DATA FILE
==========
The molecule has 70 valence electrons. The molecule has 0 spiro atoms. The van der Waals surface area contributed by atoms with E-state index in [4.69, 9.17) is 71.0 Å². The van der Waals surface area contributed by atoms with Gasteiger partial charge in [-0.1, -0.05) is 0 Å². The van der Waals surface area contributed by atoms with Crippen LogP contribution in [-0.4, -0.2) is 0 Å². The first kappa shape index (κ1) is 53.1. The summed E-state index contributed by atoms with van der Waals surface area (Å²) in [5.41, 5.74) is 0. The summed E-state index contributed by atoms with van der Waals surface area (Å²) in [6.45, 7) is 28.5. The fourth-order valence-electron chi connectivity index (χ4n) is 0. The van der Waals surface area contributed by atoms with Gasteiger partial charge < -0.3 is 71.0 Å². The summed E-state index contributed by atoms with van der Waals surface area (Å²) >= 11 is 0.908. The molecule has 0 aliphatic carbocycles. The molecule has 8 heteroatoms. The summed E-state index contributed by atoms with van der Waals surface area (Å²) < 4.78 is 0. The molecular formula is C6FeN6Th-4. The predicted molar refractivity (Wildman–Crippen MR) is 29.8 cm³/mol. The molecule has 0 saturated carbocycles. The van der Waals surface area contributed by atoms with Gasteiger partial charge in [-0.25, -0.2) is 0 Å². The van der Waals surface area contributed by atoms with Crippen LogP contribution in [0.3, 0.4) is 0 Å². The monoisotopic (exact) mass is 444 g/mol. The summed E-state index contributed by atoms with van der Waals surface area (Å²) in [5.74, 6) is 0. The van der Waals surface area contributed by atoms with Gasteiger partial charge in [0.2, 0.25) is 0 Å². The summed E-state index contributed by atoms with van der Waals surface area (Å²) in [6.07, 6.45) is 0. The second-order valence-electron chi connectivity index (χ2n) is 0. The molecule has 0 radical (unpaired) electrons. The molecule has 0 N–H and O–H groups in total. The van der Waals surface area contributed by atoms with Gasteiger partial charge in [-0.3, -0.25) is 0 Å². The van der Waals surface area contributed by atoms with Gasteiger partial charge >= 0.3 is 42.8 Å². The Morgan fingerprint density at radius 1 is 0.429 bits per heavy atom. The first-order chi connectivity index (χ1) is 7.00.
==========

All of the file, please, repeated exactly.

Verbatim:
The molecule has 70 valence electrons. The molecule has 0 spiro atoms. The van der Waals surface area contributed by atoms with E-state index in [4.69, 9.17) is 71.0 Å². The van der Waals surface area contributed by atoms with Gasteiger partial charge in [-0.1, -0.05) is 0 Å². The van der Waals surface area contributed by atoms with Crippen LogP contribution in [-0.4, -0.2) is 0 Å². The first kappa shape index (κ1) is 53.1. The summed E-state index contributed by atoms with van der Waals surface area (Å²) in [5.41, 5.74) is 0. The summed E-state index contributed by atoms with van der Waals surface area (Å²) in [6.45, 7) is 28.5. The fourth-order valence-electron chi connectivity index (χ4n) is 0. The van der Waals surface area contributed by atoms with Gasteiger partial charge < -0.3 is 71.0 Å². The summed E-state index contributed by atoms with van der Waals surface area (Å²) >= 11 is 0.908. The molecule has 0 aliphatic carbocycles. The molecule has 8 heteroatoms. The summed E-state index contributed by atoms with van der Waals surface area (Å²) < 4.78 is 0. The molecular formula is C6FeN6Th-4. The predicted molar refractivity (Wildman–Crippen MR) is 29.8 cm³/mol. The molecule has 0 saturated carbocycles. The van der Waals surface area contributed by atoms with Gasteiger partial charge in [-0.25, -0.2) is 0 Å². The van der Waals surface area contributed by atoms with Crippen LogP contribution in [0.3, 0.4) is 0 Å². The monoisotopic (exact) mass is 444 g/mol. The summed E-state index contributed by atoms with van der Waals surface area (Å²) in [5.74, 6) is 0. The van der Waals surface area contributed by atoms with Gasteiger partial charge in [0.2, 0.25) is 0 Å². The summed E-state index contributed by atoms with van der Waals surface area (Å²) in [6.07, 6.45) is 0. The second-order valence-electron chi connectivity index (χ2n) is 0. The molecule has 0 radical (unpaired) electrons. The molecule has 0 N–H and O–H groups in total. The van der Waals surface area contributed by atoms with Gasteiger partial charge in [-0.3, -0.25) is 0 Å². The van der Waals surface area contributed by atoms with Gasteiger partial charge >= 0.3 is 42.8 Å². The Morgan fingerprint density at radius 1 is 0.429 bits per heavy atom. The first-order chi connectivity index (χ1) is 7.00.